TMEM201: Researchers Reveal Inner Nuclear Membrane Protein as Positive Regulator in Breast Cancer Metastasis
Nuclear envelope (NE) is composed of outer and inner membranes (ONM and INM, respectively), which are separated by the perinuclear space and joined at nuclear pore complexes. INM proteins play crucial roles in cell cycle regulation, DNA repair, aging, and cell migration of tumor formation and progression. However, the specific INM proteins and INM protein-based mechanisms contributing to cancer aggressiveness remain to be investigated.
In a study published in Oncogene, a team of researchers led by LI Jia from Shanghai Institute of Materia Medica of the Chinese Academy of Sciences discovered a novel inner nuclear membrane protein TMEM201 promoting breast cancer metastasis.
In addition to classical functions of providing physical strength and stability to protect nucleus, INM proteins link to cancer pathogenesis. To explore whether specific INM proteins and INM protein-based mechanisms contribute to TNBC aggressiveness, the researchers found that transmembrane protein 201(TMEM201), a type III inner nuclear membrane protein, was highly expressed and predicted poor breast cancer survival in invasive breast cancer. Then they further studied the increased expression of TMEM201 which promoted TGFβ-mediated epithelial-to-mesenchymal transition (EMT) facilitating the migration, invasion, and survival properties of BC cells. Through mechanism study, the researchers also found that TMEM201 physically interacted with SMAD2/3 and was required for SMAD2/3 phosphorylation. Collectively, these results revealed the role of specific INM protein in metastasis of aggressive BC and suggested a potential therapeutic strategy for the poor-prognosis disease.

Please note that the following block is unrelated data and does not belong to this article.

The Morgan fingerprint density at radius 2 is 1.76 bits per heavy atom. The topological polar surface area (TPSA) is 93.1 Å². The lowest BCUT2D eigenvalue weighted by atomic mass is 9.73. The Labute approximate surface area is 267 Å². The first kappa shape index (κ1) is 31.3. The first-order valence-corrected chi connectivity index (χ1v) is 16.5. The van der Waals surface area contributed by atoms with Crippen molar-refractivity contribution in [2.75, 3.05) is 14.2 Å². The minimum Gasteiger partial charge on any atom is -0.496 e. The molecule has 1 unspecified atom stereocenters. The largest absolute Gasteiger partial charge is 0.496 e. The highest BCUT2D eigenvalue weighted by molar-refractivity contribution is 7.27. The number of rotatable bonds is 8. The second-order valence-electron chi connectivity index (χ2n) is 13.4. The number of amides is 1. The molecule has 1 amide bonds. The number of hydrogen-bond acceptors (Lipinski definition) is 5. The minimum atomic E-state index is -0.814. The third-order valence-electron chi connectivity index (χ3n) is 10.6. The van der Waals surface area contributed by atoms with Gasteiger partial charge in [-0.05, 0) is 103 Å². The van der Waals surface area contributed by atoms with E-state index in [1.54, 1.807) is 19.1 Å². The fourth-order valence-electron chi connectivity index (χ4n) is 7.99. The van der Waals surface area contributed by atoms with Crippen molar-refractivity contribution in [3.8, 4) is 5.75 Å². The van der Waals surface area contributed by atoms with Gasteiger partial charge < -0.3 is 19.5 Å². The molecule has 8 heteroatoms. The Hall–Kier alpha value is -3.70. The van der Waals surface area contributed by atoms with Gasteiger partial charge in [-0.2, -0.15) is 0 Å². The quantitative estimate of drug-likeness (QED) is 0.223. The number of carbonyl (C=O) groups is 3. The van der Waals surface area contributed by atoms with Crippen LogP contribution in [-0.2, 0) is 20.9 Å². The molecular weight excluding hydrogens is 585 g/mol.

This study not only reveals that inner nuclear membrane protein TMEM201 acts as a positive regulator of TGFβ signaling by interacting with SMAD2/3 in breast cancer metastasis, but also broaden our understanding of INM protein involvement in cancer cell biology and oncology as a whole.
Article link: https://www.nature.com/articles/s41388-021-02098-5#Sec15
Shanghai Institute of Materia Medica, Chinese Academy of Sciences